03 Jan 2019

Avoid These 3 Common TSMS Implementation Pitfalls

Do you face any of these symptoms with your TSMS:

  1. It does not add any benefit to the work you do
  2. You spend more time filling out paperwork than doing the actual work
  3. It does not reflect your work – the way you do it

If you answered YES to any of the above, then read ahead to see how QMII can assist you in simplifying your system to one that works for the inspector …. and YOU! 

Historically, 99% of towing vessels were never required to have a Certificate of Inspection (COI) commensurate with that of cargo ships, tankers and passenger vessels (including small passenger vessels).  All towing vessels are now required to be “in compliance with” the new inspection requirements when Sub Chapter M became effective July 20, 2018 (46 CFR 136.172).   Despite the new requirement, there are towing vessels that are not fully in compliance. 

In this age of Safety Management Systems, the working definition of “being in compliance” might best be thought of as having “documented evidence” of the requirements being in place (physically on the vessel) and being done hands-on (routine and emergency drills). Non-conformities must be documented.  Audits and other quality checks must have evidence.  Think of a cop show on TV where the detective says to the suspect, “I’ll believe the evidence.”

It stands to reason that the “evidence” has to be “Ready for Inspection” at the request of the Coast Guard.  The records and other documents that vessels need to have readily available are the heart of the matter in any Safety Management Program.  This has been the case with vessels that have been required to have a Document of Compliance issued by a classification society in accordance with International Safety Management.  The idea of an SMS is nothing new.  QMII experts have over 50 years of combined experience in helping regulated industries (afloat and ashore) pass their inspections. 

More importantly, QMII has experience in implementing management systems that work for the organization. Why spend money implementing a system for the inspector/auditor and get no benefit out of it? Sure, it is easy to take a template (easily available on the internet) and fill in the blanks to have a ‘compliant’ system. However, the common pitfalls with this are the same as those faced during the early years of ISM Code implementation:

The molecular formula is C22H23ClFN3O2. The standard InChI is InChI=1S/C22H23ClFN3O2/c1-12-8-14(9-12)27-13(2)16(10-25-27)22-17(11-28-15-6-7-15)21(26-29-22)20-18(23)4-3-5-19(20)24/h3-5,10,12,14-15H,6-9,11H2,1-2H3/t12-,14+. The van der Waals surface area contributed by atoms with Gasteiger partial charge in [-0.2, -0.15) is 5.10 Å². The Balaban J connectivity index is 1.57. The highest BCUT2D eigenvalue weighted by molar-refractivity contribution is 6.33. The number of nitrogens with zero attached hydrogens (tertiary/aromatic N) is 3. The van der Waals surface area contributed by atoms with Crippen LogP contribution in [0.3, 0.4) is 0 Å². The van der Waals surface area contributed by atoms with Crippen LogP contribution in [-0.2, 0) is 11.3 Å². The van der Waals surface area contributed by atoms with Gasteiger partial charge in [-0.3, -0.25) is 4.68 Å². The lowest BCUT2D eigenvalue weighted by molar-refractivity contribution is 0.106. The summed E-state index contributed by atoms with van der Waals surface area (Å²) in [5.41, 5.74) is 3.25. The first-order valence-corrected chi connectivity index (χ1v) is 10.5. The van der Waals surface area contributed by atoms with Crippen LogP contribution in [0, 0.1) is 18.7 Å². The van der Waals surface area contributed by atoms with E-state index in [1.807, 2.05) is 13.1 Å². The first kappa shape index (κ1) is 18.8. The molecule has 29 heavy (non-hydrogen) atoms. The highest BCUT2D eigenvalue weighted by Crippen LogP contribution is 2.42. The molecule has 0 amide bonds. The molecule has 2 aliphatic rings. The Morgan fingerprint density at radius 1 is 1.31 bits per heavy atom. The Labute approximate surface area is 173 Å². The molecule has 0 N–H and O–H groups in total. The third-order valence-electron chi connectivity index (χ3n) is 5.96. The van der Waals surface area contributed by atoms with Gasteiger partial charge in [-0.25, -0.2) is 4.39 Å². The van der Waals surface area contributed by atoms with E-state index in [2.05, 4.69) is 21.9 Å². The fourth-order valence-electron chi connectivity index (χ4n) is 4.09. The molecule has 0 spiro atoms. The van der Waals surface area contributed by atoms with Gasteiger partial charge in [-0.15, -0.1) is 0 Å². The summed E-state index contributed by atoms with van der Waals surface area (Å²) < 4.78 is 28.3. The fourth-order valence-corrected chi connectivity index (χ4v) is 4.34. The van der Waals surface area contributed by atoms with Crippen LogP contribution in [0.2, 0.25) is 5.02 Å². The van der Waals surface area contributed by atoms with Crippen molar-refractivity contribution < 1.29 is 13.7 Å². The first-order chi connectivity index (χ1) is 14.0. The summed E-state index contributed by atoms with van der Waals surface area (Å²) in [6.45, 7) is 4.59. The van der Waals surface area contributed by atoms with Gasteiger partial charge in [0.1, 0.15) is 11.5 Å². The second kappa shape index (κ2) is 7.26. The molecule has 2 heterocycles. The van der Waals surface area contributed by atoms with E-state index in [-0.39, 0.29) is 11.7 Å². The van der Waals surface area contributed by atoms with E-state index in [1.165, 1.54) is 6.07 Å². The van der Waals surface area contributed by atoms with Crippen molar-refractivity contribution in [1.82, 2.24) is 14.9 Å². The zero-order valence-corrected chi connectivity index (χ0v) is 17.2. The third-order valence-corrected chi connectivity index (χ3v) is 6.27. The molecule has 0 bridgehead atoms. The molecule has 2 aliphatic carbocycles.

1. Overly documented management systems – Perhaps you do not need some of the procedures in the template given the nature of your work. Perhaps you already have existing documentation that meets the requirement.
  2. Lack of buy-in of personnel – This is because personnel has not been explained the benefits of having a TSMS in place. The question “What’s in it for me?’ must be answered.
  3. Template system – These are systems built of a template that do not meet the requirements of the organization or reflect the “as-is” of what they do.

At the end of the day, the shortcomings always fall on the shoulders of the “Industry Afloat.”  Take, for instance, the lack-of-communications syndrome.  We cannot overemphasize the idea of clear communication between these three stakeholders, the CG OCMI, the vessel owner (or managing operator) and the TPO.   

Based on our experience, QMII is committed to working with the maritime industry, so that we can help the industry segment that is regulated by the sub-chapter.   

 

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